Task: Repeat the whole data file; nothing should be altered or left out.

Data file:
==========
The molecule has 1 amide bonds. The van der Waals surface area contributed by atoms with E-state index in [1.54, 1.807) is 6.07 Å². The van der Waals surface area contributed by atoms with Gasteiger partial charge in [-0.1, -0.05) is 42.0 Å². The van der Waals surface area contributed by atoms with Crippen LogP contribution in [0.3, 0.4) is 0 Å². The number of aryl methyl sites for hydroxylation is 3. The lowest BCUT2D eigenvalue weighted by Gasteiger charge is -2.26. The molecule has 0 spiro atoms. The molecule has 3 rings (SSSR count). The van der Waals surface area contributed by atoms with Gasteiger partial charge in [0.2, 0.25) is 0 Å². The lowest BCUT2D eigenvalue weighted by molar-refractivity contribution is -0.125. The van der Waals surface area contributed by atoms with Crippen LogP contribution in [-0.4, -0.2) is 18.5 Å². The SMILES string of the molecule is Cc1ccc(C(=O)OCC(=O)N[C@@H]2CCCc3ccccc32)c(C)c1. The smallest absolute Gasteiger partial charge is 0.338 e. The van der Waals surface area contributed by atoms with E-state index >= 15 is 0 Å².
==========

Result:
The molecule has 1 amide bonds. The van der Waals surface area contributed by atoms with E-state index in [1.54, 1.807) is 6.07 Å². The van der Waals surface area contributed by atoms with Gasteiger partial charge in [-0.1, -0.05) is 42.0 Å². The van der Waals surface area contributed by atoms with Crippen LogP contribution in [0.3, 0.4) is 0 Å². The number of aryl methyl sites for hydroxylation is 3. The lowest BCUT2D eigenvalue weighted by Gasteiger charge is -2.26. The molecule has 0 spiro atoms. The molecule has 3 rings (SSSR count). The van der Waals surface area contributed by atoms with Gasteiger partial charge in [0.2, 0.25) is 0 Å². The lowest BCUT2D eigenvalue weighted by molar-refractivity contribution is -0.125. The van der Waals surface area contributed by atoms with Crippen LogP contribution in [-0.4, -0.2) is 18.5 Å². The SMILES string of the molecule is Cc1ccc(C(=O)OCC(=O)N[C@@H]2CCCc3ccccc32)c(C)c1. The smallest absolute Gasteiger partial charge is 0.338 e. The van der Waals surface area contributed by atoms with E-state index >= 15 is 0 Å².